2011 in review , don’t get too excited, this post was 99% auto generated by WordPress.

Expect a few more blog posts in the coming months. A big thanks to all of the people who encouraged me to keep this going and made comments.

The WordPress.com stats helper monkeys prepared a 2011 annual report for this blog.

Here’s an excerpt:

A New York City subway train holds 1,200 people. This blog was viewed about 3,900 times in 2011. If it were a NYC subway train, it would take about 3 trips to carry that many people.

Click here to see the complete report.


Araku Valley and Vizag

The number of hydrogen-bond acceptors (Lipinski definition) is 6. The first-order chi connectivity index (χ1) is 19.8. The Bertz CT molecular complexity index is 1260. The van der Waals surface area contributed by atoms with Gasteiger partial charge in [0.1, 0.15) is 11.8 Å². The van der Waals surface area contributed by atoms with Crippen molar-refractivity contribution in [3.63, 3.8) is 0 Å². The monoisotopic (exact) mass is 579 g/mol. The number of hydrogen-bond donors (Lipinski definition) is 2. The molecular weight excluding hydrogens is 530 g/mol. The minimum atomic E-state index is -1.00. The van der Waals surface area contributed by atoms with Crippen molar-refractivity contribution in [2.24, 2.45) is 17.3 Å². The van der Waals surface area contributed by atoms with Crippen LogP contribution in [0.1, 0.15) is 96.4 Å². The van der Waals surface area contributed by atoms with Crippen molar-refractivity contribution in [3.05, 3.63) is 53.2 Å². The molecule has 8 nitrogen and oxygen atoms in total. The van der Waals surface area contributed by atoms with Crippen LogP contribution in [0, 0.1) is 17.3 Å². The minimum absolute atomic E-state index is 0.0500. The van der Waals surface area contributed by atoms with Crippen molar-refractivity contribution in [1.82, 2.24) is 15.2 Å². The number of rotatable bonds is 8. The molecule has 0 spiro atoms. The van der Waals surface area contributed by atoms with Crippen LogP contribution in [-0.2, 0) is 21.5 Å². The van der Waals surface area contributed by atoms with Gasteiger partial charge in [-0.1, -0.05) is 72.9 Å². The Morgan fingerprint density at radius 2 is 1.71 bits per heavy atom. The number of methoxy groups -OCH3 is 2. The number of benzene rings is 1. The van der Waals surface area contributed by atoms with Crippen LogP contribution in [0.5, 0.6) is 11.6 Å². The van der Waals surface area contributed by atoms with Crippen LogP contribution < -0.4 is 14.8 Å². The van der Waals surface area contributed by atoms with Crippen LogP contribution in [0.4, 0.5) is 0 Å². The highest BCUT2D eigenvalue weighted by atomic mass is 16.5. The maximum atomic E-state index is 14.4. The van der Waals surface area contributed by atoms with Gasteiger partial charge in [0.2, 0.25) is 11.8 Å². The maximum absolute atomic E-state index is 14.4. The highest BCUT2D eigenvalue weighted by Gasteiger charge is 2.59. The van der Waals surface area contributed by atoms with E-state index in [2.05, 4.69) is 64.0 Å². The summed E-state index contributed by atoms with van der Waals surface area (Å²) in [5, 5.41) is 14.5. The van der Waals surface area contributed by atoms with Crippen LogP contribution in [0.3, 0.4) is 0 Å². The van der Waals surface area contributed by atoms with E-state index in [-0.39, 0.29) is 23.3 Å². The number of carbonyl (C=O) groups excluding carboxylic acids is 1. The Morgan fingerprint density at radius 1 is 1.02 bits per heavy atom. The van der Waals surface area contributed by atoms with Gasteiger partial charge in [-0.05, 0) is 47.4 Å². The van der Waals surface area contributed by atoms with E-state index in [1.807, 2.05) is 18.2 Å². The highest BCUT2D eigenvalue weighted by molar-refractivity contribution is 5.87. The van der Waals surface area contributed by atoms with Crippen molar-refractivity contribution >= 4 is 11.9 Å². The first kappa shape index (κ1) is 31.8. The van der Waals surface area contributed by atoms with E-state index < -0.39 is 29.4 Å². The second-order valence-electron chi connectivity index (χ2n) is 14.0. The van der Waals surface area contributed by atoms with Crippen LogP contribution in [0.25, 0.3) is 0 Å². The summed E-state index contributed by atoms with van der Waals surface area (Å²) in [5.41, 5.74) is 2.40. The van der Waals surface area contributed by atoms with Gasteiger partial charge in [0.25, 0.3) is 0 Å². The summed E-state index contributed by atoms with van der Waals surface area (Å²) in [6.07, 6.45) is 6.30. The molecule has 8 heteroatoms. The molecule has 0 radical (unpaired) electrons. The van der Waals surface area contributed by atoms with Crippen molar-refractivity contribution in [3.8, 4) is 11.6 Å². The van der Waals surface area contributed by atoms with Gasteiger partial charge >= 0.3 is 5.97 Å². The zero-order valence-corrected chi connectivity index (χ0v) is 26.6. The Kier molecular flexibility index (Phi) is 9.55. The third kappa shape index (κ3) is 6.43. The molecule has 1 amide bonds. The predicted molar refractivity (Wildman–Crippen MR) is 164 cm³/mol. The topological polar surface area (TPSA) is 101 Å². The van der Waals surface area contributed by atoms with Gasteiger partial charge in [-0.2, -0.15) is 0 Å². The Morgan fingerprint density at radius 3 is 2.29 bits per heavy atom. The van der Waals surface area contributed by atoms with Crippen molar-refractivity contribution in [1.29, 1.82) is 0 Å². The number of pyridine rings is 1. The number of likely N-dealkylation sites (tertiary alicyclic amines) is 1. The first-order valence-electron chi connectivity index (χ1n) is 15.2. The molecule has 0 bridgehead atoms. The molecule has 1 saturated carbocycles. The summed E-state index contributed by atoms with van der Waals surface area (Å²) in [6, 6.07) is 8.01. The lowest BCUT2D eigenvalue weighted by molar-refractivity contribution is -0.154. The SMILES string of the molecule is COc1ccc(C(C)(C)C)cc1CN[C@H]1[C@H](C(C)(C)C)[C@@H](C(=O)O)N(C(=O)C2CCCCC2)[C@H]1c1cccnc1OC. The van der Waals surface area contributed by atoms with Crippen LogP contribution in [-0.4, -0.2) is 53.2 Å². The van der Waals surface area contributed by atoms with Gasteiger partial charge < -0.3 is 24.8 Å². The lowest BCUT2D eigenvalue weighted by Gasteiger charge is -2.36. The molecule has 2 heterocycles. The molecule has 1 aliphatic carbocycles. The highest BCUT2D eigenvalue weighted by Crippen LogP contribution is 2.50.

My friend Evan Kubitschek was finishing up his teaching job in South Korea, so he decided to pay me a visit in India as part of his massive trip before heading back to the USA. Evan’s visit coincided with a nice long weekend that I had thanks to a few holidays, so we seized the opportunity to go on a trip. Steve Kaplan, aka Microsoft Steve joined in too. I was craving some outdoor beauty, so I asked a bunch of my coworkers what would be a nice destination. Mostly hailing from Andhra Pradesh themselves, they recommended a place called Araku Valley. I googled it and saw some images that were as lush as the island in Jurassic Park and a few that were so green I thought they were photoshopped. To get there, we had to go to Vizag (aka Vishakapatnam), the second largest city in the state, and then take a 4 hour train ride up to the valley. I booked most of the trip through the Andhra Pradesh tourism development corporation, the state funded tourism promotion agency, and we set off once the weekend began.